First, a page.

Two of the country’s giant pharmacy chains made waves over the weekend by announcing major strategy shifts likely to affect millions of consumers. CVS Health, which operates 9,700 CVS Pharmacies and 1,100 MinuteClinic locations, has announced its intent to acquire heathcare giant Aetna in a $69 billion cash and stock deal that CVS CEO Larry Merlo said will “remake the consumer health care experience.”
In related news, on Sunday Walgreens kicked off a major brand repositioning intended to move the company “beyond the counter” and establish it as a wellness-oriented brand centered on personalized care. Walgreens is the country’s No. 2 pharmacy chain by size, with 8,100 stores in all 50 states, in addition to 400 Healthcare Clinics inside stores.
Both moves come amid widespread rumors that Amazon is contemplating an expansion into the drug business, the pharmacy business, or possibly both.
Assuming the CVS/Aetna merger goes though—and it has yet to receive regulatory approval—the most visible changes consumers are likely to see are inside the stores, both in terms of offerings and prices. CVS has pledged to remake itself into “a community-based health hub dedicated to connecting the pathways needed to improve health.” In other words, CVS locations seem set to become one-stop shops for many health-related goods and services.
While some industry watchers have suggested that the merger might benefit consumers—say, by offering one-stop healthcare to the nearly 47 million Americans currently insured by Aetna—others say that the proposed deal is less about serving consumers and more about building revenues and market share in a segment in which change is long overdue.
“This market is going through a reinvention [and CVS] has to reinvent themselves to stay relevant,” said business-development and branding authority Dean Crutchfield, who believes that CVS sees greener pastures in pharmaceutical benefits than in traditional retail.
Indeed, CVS already took a step in that direction a decade ago when it purchased Caremark, an acquisition that has since made it into the largest pharmacy-benefits manager, or PBM, in America. While there has been some talk that CVS could use its bigger size to negotiate better drug prices for consumers, critics contend that PBMs’ profits have historically been tied to increasing drug prices, not lowering them.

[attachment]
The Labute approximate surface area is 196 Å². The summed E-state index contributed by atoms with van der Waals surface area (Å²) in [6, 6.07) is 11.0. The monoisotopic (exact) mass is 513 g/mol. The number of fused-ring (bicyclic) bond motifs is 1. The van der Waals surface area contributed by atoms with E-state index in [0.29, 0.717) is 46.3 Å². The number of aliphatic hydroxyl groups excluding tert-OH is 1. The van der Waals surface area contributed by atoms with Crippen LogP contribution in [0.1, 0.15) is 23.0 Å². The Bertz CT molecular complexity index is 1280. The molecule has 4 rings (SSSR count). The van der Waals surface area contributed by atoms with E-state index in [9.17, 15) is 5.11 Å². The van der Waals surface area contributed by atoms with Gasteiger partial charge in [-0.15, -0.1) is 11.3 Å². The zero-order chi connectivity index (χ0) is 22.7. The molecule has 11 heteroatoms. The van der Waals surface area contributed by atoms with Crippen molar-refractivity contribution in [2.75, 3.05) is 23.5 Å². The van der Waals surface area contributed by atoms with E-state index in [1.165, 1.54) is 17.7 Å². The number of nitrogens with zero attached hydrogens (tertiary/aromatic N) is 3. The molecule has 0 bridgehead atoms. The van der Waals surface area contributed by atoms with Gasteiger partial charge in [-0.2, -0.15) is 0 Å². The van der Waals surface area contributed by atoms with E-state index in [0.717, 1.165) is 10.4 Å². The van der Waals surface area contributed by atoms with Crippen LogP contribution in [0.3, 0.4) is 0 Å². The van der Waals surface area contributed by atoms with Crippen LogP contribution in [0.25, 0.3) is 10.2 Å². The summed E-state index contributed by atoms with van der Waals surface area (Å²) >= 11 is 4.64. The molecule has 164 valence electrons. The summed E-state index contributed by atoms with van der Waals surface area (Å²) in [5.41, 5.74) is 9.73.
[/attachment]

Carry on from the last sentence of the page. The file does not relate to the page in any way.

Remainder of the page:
In any case, Crutchfield believes, “consumers are not really high on the agenda” in the proposed merger. “We’re having some sops thrown our way, but this is about market share and jockeying for position.”
Veteran brand consultant Allen Adamson also doesn’t think that the proposed CVS/Aetna merger will result in much of a benefit for consumers. “Bigger does not mean better in this instance—bigger means slower and more bureaucracy,” he said. “An average insurance company merging with an average retailer will not make for a delightful experience, and two weak brands getting together does not make a strong one.”
One thing is clear, however: The press release promises of a “human touch” and a pledge to “create a health care platform built around individuals” is very much in keeping with the existing movement of pharmacy chains in the service-provider direction, a move that began a few years ago when they started getting into the clinic business.
What’s more, in pledging to give customers the warm fuzzies, CVS isn’t alone.
The No. 2 brand is also switching it up
For its part, Walgreens—in a marketing push that began on Sunday—has announced a major rebranding initiative that will position the company as a wellness-centered brand predicated on the sort of personalized service that Americans were accustomed to generations ago, when the local pharmacist knew you by name and dispensed the sort of advice that’s lacking from the faceless, publicly traded pharmacy chains of today.
To this end, Walgreens has modified its logo to include the slogan “Trusted Since 1901,” and will, in the coming months, roll out “new in-store offerings, products and services” designed to “fulfill [customers’] health and wellness needs.”